Argued May 5, 1980.
Decided August 21, 1980.
William T. Murphy, Providence, R.I., with whom Albert K. Antonio, Sheila Tobie Swan, Murphy, Mullen Jarret, Providence, R.I., and Robert M. Andersen were on brief, for appellants.
Lynette Labinger, Providence, R.I., with whom Julius C. Michaelson, and Abedon, Michaelson, Stanzler, Biener, Skolnik Lipsey, Providence, R.I., were on brief, for appellees.
Appeal from the United States District Court for the District of Rhode Island.
Before COFFIN, Chief Judge, CAMPBELL and BOWNES, Circuit Judges.
The parents of school-age Rhode Island children appeal denial of their motion to intervene as of right as party defendants in a suit seeking declaratory and injunctive relief against a Rhode Island statute granting a state income tax deduction for expenses incurred in sending children to public and private primary and secondary schools in New England. We affirm the denial of intervention, not on the basis of untimeliness, as held by the district court, but on the grounds that the parents failed to plead a colorable defense to the challenged statute.
On August 22, 1979, a coalition of individuals and labor, civic and educational organizations brought suit pursuant to 42 U.S.C. § 1983 and the first and fourteenth amendments challenging the constitutionality of Rhode Island General Law § 44-30-12(c)(2), as amended, and seeking injunctive relief against implementation of the statute by John H. Norberg, Tax Administrator of the State of Rhode Island. The district court granted a temporary restraining order on August 30, 1979. In recognition of the need of the State of Rhode Island to send income tax forms to the printer no later than November 15, 1979, the parties agreed to start discovery immediately, to limit it to ten days and to start the trial on September 18, 1979. The trial was later rescheduled to be the first matter heard following completion of a trial beginning on September 25, 1979. The plaintiffs took depositions on September 11 and 12, 1979. The defendants filed an answer to the original complaint on September 14, 1979.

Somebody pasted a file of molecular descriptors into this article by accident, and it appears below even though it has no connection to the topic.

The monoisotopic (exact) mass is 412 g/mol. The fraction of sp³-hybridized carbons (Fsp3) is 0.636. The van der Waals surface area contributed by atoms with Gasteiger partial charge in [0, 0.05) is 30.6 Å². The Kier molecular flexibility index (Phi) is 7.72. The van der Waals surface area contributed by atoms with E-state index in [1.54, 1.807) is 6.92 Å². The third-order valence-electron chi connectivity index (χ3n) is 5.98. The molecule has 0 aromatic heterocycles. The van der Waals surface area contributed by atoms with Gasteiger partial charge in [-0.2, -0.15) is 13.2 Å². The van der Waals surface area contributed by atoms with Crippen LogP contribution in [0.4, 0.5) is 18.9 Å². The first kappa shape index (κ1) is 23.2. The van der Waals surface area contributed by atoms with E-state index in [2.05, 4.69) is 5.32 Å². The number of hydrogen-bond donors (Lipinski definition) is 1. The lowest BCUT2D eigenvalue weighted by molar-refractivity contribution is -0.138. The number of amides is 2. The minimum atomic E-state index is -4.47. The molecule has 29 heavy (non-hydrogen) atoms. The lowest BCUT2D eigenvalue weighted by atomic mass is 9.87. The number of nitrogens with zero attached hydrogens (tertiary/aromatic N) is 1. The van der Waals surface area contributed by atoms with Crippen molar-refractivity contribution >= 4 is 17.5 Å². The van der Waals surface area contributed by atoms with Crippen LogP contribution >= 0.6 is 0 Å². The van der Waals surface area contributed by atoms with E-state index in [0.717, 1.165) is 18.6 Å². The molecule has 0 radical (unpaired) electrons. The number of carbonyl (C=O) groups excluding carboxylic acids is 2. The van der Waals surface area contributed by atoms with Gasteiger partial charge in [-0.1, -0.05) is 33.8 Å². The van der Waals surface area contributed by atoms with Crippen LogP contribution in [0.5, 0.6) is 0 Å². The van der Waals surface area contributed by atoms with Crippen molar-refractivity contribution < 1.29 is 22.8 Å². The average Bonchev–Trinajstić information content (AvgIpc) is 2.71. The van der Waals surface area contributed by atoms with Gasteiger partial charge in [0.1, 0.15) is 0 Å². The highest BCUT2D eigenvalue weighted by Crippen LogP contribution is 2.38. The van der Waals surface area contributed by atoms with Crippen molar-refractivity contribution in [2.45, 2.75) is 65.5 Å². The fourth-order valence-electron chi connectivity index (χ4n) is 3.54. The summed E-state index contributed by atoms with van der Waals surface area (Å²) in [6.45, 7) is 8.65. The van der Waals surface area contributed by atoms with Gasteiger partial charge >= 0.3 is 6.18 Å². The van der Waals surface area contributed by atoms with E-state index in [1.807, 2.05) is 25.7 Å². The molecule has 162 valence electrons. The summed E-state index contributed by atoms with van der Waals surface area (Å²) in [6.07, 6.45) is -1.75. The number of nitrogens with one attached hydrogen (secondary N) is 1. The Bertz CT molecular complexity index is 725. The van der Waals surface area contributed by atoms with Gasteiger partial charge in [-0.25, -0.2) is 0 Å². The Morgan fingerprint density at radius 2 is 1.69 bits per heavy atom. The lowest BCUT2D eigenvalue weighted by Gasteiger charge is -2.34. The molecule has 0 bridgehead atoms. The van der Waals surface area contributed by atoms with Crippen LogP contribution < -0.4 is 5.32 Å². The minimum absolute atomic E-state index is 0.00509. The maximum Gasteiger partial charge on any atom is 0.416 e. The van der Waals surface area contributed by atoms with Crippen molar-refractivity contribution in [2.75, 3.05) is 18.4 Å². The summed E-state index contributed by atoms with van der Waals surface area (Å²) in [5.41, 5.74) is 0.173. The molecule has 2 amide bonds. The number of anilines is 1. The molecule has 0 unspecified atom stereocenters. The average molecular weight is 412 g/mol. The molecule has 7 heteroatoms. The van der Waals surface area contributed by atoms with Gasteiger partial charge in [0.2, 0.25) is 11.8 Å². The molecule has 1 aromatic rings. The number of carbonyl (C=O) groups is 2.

R.I. Gen. Law § 44-30-12(c)(2) provides:
(c) Modifications Reducing Federal Adjusted Gross Income. — There shall be subtracted from federal adjusted gross income . . .
(2) amounts paid to others, not to exceed five hundred ($500) dollars for each dependent in kindergarten through sixth grade and seven hundred ($700) dollars for each dependent in grades seven through twelve inclusive, for tuition, textbooks, and transportation of each dependent attending an elementary or secondary school situated in Rhode Island, Massachusetts, Connecticut, Vermont, New Hampshire, or Maine, wherein a resident of this state may legally fulfill the state's compulsory attendance laws, which is not operated for profit, and which adheres to the provisions of the Civil Rights Act of 1964. As used in this section, "textbooks" shall mean and include books and other instructional materials and equipment used in elementary and secondary schools in teaching only those subjects legally and commonly taught in public elementary and secondary schools in this state and shall not include instructional books and materials used in the teaching of religious tenets, doctrines, or worship, the purpose of which is to inculcate such tenets, doctrines or worship.